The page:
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Molecular Biomarkers & Diagnosis

ISSN: 2155-9929

Open Access

Volume 11, Issue 5 (2020)

Editorial Pages: 1 - 1

The Significance of Biomarkers

Subhadra Rani Jena

The term “biomarker” can be described as biochemical, molecular, or cellular modifications that are detectable in organic media such as human cells, tissues, or fluids. Biomarkers comprise tools that can assist in predicting the root, diagnosis, succession, and effect of treatment of disease. Biomarkers can also mirror the complete range of ailment as of the initial appearances to the fatal stages. 

Editorial Pages: 1 - 1

Development of Non-Invasive Biomarkers for Diagnostic and Monitoring of Cancer

Debasish Mohapatra

Common cancers are currently being identified on a wide scale technique for screening such as CT scans for lung cancer, breast cancer mammograms, and ovarian ultrasounds. While advancement in imaging technology has made identification of small lesions more effective, these improvements have led to an increase in false positives and invasive procedures for definitive diagnosis. 

Editorial Pages: 1 - 1

Biomarkers in Identification of COVID-19

Pritisnigdha Pattnaik

Wuhan, the most populous city of central China, developed a mysterious circumstance of pneumonia on December 2019, a series of acute respiratory illnesses were reported. The scientists of China recognized this as a novel coronavirus on January 2020. On February 2020, the coronavirus disease spread globally. People infected with SARS-CoV-2, the cause ofCOVID-19, react contrarily. Some patients were asymptomatic, some require to be hospitalized and, for some, the disease became lethal. Hence, it is vital to establish a patient's state in an appropriate method. Biomarkers are quantitative measurements used clinically for many conditions reflecting pathological development.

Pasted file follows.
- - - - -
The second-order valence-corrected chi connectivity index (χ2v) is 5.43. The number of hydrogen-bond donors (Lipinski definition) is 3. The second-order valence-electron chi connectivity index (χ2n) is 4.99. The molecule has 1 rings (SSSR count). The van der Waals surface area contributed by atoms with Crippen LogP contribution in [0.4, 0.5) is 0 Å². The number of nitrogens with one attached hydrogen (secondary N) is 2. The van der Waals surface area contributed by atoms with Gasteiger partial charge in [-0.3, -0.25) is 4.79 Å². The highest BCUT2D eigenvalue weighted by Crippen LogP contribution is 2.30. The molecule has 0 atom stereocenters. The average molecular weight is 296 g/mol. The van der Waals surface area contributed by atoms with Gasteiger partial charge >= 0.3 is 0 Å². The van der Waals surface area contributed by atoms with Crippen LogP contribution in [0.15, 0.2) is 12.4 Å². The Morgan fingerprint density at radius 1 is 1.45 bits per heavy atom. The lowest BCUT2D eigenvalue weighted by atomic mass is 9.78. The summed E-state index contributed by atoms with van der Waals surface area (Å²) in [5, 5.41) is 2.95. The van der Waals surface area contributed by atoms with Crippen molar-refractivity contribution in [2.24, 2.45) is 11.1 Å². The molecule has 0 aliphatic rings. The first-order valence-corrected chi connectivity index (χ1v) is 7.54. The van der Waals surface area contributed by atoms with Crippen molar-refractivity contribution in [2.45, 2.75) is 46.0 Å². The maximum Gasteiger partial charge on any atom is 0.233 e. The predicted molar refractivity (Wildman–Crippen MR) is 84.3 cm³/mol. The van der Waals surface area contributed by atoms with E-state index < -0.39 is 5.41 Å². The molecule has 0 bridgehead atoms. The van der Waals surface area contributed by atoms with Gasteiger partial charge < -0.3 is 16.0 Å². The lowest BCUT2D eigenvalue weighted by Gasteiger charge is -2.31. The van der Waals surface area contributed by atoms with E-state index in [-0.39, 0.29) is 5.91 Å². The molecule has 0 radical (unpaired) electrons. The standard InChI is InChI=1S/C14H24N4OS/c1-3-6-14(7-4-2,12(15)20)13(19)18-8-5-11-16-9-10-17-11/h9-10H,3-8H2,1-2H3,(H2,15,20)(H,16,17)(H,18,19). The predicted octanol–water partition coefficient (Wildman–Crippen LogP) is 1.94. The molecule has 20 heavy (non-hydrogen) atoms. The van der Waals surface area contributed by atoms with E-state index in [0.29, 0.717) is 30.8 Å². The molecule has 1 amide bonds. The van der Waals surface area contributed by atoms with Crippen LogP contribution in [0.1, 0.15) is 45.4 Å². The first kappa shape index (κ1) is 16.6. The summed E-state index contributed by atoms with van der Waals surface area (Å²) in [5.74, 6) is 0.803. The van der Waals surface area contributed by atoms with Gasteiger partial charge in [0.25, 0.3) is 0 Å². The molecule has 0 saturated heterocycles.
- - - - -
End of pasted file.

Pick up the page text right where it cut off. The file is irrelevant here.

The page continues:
Editorial Pages: 1 - 1

microRNAs as a Novel Biomarker for Diagnosis of Diabetes Mellitus

Shalini Pal

Diagnosis of diabetes mellitus, according to the World Health Organization, is based on blood glucose levels in the fasted condition and the oral glucose tolerance test. Glucose levels above 7.0 mmol/L (126 mg/dl) in the fast state are known as diabetes and after an oral glucose tolerance test is above 11.1 mmol/L (200 mg/dl). Other serum parameters such as residual C-peptide or serum parameters such as glycated haemoglobin (HbA1c) may also help to diagnose diabetes mellitus.

Editorial Pages: 1 - 1

Tumour Necrosis Factor-? as a Biomarker in Oral Leukoplakia and Oral Squamous Cell Carcinoma

Bedadyuti Mohanty

Oral cavity squamous cell carcinoma (OSCC) are 95% contributor of all oral cavity carcinomas around the world.  Though the malignancy is prevalent, especially in developing, the attention regarding the diagnosis or treatment has not been satisfactory when compared to other malignancies like lung, breast, or colon cancer.

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